Your characters in the play are real opposites?
ST: “I think that’s what hooks the audience in; having these two diverse characters eventually come to need each other. These are always the best stage or screen relationships too. When they eventually find their way to each other it’s a much more solid bond which they’ve achieved, by working against everything that society has put against them to begin with. So the closer they get, you know that it is one forged in something really solid.”

Is the 1983 film an obstacle or a crutch when it comes to performing?
JJ: “I haven’t seen the film in a while although it is one of my firm favourites. Plus I’m a huge Julie Walters fan. She also played it onstage before it was shot. She was an unknown at that time – although very successful – so it was a bit of a chance really, and that’s what I think they’ve done with me. I’m not well known like Stephen is. So, I think I’ve got that in common with the ‘Julie Walters’ from the early 80s. Because she has made such a lasting impression on me, I can’t afford to reference her as I’d end up doing one big impersonation. So I can’t watch the film at the moment. I would definitely struggle to make it my own.
“Also, I’m a Geordie while Rita’s a Scouser so there’s bound to be a little crossover with the accent but, at the end of the day, even if you get a bit of flack, as well as an actress I’m just human and you do your best don’t you? I don’t think I give her a ‘bad’ accent, and the show is strong enough anyway. Even Claire Sweeney got a weird review about her accent and she’s actually from Liverpool! It’s hit-and-miss, but a great challenge. It be boring otherwise”
ST: “There is such fondness for the film and, from my perspective, was one of Michael Caine’s most famous roles. Plus it introduced the world to Julie Walters, which we’re all terribly grateful for. I think if people have seen the film, to then see it done live – which does include most of the words that are in the film – is a real treat. People also get lost in the fact that the play is just a two-hander. Willy said he didn’t really like expanding his play for the film to introduce more people such as other students at the university and Rita’s flatmate, Trish, plus locations like outside Frank’s house etc. But the nub of the film is the same as the play though.”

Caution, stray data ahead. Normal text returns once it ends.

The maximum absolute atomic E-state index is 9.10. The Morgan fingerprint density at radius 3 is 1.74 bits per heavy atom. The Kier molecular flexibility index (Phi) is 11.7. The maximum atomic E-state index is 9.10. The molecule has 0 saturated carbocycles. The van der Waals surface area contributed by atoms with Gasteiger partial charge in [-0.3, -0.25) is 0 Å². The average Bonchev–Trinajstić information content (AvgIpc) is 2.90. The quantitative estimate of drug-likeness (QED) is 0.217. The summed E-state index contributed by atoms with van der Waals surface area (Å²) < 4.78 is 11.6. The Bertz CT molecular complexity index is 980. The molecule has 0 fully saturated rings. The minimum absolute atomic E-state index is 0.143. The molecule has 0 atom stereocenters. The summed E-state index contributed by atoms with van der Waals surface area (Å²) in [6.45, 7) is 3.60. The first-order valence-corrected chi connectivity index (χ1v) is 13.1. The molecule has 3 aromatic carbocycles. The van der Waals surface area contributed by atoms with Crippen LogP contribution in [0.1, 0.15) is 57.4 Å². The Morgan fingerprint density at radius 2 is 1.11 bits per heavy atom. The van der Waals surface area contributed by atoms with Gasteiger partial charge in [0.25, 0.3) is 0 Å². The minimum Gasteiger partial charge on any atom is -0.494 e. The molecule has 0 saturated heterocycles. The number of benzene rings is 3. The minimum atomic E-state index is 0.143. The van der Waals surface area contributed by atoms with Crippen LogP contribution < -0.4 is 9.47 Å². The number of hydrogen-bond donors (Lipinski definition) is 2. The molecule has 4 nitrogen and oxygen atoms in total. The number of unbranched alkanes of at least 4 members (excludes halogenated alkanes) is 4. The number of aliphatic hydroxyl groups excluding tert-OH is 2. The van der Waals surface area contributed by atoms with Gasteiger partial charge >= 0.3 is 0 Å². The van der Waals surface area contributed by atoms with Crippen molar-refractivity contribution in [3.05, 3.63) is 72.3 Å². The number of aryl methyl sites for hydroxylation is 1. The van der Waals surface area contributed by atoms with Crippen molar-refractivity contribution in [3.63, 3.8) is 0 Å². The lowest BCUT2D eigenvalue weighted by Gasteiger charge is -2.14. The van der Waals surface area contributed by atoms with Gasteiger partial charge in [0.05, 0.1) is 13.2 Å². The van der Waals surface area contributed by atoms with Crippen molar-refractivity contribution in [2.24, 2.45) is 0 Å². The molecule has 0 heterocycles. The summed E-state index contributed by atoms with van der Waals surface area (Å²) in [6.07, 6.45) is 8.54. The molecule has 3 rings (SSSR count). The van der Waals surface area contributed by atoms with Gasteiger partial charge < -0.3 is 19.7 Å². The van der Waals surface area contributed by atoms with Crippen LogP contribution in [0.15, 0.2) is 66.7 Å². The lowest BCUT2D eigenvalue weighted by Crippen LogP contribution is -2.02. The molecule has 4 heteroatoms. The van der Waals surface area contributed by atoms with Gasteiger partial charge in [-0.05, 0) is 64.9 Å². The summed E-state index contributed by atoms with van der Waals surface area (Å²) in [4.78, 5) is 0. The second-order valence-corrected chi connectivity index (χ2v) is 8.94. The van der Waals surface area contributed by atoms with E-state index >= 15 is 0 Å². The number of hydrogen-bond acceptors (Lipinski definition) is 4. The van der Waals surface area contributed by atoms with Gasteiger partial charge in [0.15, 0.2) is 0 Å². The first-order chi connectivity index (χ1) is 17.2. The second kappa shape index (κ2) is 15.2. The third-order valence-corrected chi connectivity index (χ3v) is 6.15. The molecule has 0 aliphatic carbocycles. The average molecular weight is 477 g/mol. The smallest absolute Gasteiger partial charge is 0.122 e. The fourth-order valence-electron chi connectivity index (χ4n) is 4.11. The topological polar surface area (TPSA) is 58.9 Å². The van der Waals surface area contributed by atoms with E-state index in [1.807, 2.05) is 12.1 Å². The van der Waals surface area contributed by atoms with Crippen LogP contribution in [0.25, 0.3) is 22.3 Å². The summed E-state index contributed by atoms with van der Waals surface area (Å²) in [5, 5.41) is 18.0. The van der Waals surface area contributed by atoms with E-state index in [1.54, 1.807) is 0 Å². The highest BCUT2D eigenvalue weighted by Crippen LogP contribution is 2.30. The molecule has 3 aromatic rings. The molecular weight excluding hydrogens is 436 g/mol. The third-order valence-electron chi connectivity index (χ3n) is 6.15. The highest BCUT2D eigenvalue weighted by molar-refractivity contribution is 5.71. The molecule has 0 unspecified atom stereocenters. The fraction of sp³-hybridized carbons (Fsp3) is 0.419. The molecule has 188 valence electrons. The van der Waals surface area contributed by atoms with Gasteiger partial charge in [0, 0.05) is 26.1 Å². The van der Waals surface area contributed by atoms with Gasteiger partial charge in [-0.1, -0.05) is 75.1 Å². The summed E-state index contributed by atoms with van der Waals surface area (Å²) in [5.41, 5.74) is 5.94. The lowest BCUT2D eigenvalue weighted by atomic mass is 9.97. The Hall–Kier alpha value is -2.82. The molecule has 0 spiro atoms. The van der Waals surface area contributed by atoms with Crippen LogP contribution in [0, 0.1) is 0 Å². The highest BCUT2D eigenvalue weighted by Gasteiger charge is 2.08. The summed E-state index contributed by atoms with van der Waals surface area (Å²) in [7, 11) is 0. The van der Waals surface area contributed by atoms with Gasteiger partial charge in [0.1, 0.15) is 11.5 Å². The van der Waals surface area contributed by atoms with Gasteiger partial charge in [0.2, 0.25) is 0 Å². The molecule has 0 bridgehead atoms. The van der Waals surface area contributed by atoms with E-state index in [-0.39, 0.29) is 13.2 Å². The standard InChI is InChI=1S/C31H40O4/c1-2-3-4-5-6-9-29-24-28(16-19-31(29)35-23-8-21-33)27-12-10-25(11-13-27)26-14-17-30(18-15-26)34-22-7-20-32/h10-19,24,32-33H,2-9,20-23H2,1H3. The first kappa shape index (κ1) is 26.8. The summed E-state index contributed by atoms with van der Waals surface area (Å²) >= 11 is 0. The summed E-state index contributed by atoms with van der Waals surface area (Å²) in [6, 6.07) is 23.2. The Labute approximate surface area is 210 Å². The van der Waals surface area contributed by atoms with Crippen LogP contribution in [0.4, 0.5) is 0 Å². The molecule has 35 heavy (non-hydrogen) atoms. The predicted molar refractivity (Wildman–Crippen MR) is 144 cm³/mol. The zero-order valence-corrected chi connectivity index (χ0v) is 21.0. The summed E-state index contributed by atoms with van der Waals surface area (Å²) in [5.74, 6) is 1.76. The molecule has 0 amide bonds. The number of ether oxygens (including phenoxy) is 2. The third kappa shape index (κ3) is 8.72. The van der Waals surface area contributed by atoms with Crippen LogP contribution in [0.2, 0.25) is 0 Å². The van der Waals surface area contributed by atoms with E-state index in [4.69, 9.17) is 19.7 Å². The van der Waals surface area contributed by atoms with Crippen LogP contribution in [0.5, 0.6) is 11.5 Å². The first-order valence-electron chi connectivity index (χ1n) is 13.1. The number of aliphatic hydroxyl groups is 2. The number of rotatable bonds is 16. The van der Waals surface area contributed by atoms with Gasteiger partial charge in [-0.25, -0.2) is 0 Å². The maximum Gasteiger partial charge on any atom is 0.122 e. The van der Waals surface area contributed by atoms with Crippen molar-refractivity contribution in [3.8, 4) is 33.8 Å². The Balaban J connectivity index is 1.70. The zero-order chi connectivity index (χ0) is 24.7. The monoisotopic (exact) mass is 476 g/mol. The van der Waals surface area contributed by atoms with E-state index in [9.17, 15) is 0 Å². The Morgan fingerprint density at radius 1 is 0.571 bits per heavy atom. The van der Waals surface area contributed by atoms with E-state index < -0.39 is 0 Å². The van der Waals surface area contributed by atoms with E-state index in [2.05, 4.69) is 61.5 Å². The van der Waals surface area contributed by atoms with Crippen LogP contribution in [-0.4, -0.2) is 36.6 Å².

Having made a lot of TV, do you both feel at home on the stage right now?
ST: “Yes, absolutely. The TV stuff is actually very bitty, and it’s your life in many technicians’ hands. Depending on what locations are available, you can be doing a scene from the beginning of a piece, or the middle, or the end, out of sequence… and it’s up to everybody else to gel it all together. In theatre you have more control in terms of telling the story from beginning to end. Also, especially with a comedy, you rely on the audience to laugh and help you through it. They teach you when to put your foot on the accelerator and when to hold back. The beauty of touring, as well, means you spend a week in each place and it’s different every time, which helps keep it fresh. Even a matinee and an evening will give you completely different reactions.”
JJ: “Definitely, although there are a lot of actors who don’t. They get some TV or film and step out of theatre once they become established. I think Stephen’s really committed to keeping it all going, and I know how much he really enjoys it. I share the stage with him every day and it’s obvious to me how passionate he is about performing live. For me, it’s a bit like being an adrenaline junky; I get a real kick out of audiences. I learn the play from them, hearing them laugh, the applause. So it feels like a communal thing, an atmosphere that I really get a kick out of. And I know Stephen feels the same way. He’s an amazing actor; I saw him do Christmas Carol at The Old Vic where he brought some real humanity to Scrooge – which is not something I’d seen done before. It doesn’t matter how good you are, you can always learn something from watching good actors perform. I might not nick something straight away, but in ten years’ time I might think, ‘I’m gonna do that!’ Ha ha!
“It’s all about sharing and learning. Up in the North East where I’m from we have quite a small community and you end up knowing everybody really well, so you end up knowing exactly what people will be like to perform with.”

Stephen Tompkinson, Willy Russell and Jessica Johnson.
Photo: Nobby Clark

Did either of you have any amateur experience in pre-professional?